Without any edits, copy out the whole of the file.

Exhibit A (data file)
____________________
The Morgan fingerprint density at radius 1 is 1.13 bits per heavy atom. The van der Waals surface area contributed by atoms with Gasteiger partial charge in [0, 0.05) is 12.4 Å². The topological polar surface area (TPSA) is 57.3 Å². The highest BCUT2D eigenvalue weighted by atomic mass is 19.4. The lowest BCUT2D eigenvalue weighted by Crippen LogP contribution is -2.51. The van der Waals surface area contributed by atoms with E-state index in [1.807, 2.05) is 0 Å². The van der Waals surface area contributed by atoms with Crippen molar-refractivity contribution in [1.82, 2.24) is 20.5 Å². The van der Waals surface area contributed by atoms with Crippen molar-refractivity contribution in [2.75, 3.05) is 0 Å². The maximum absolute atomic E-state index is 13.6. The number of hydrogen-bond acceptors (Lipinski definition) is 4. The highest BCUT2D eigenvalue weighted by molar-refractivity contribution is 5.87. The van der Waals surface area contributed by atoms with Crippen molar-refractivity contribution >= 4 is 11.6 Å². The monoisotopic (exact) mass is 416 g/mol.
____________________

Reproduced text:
The Morgan fingerprint density at radius 1 is 1.13 bits per heavy atom. The van der Waals surface area contributed by atoms with Gasteiger partial charge in [0, 0.05) is 12.4 Å². The topological polar surface area (TPSA) is 57.3 Å². The highest BCUT2D eigenvalue weighted by atomic mass is 19.4. The lowest BCUT2D eigenvalue weighted by Crippen LogP contribution is -2.51. The van der Waals surface area contributed by atoms with E-state index in [1.807, 2.05) is 0 Å². The van der Waals surface area contributed by atoms with Crippen molar-refractivity contribution in [1.82, 2.24) is 20.5 Å². The van der Waals surface area contributed by atoms with Crippen molar-refractivity contribution in [2.75, 3.05) is 0 Å². The maximum absolute atomic E-state index is 13.6. The number of hydrogen-bond acceptors (Lipinski definition) is 4. The highest BCUT2D eigenvalue weighted by molar-refractivity contribution is 5.87. The van der Waals surface area contributed by atoms with Crippen molar-refractivity contribution >= 4 is 11.6 Å². The monoisotopic (exact) mass is 416 g/mol.